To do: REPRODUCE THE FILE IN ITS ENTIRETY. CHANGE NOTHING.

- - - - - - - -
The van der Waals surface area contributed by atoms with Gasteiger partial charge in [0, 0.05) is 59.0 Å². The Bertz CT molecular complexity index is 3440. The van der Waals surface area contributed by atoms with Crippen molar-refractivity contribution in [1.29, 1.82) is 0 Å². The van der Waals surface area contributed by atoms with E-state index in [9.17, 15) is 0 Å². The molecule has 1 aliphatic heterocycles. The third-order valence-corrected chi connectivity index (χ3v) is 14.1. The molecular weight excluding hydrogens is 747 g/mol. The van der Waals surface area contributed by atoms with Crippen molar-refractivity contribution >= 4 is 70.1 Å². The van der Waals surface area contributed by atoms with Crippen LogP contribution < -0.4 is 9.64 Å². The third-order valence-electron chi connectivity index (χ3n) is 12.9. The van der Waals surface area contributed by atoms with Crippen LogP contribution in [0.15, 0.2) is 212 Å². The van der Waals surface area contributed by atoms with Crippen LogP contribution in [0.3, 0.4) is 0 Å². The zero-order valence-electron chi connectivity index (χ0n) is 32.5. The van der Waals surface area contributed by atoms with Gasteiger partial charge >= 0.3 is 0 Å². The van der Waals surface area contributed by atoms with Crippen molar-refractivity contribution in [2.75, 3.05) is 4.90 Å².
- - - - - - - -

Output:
The van der Waals surface area contributed by atoms with Gasteiger partial charge in [0, 0.05) is 59.0 Å². The Bertz CT molecular complexity index is 3440. The van der Waals surface area contributed by atoms with Crippen molar-refractivity contribution in [1.29, 1.82) is 0 Å². The van der Waals surface area contributed by atoms with E-state index in [9.17, 15) is 0 Å². The molecule has 1 aliphatic heterocycles. The third-order valence-corrected chi connectivity index (χ3v) is 14.1. The molecular weight excluding hydrogens is 747 g/mol. The van der Waals surface area contributed by atoms with Crippen molar-refractivity contribution >= 4 is 70.1 Å². The van der Waals surface area contributed by atoms with Crippen LogP contribution < -0.4 is 9.64 Å². The third-order valence-electron chi connectivity index (χ3n) is 12.9. The van der Waals surface area contributed by atoms with Crippen LogP contribution in [0.15, 0.2) is 212 Å². The van der Waals surface area contributed by atoms with Crippen LogP contribution in [0.3, 0.4) is 0 Å². The zero-order valence-electron chi connectivity index (χ0n) is 32.5. The van der Waals surface area contributed by atoms with Gasteiger partial charge >= 0.3 is 0 Å². The van der Waals surface area contributed by atoms with Crippen molar-refractivity contribution in [2.75, 3.05) is 4.90 Å².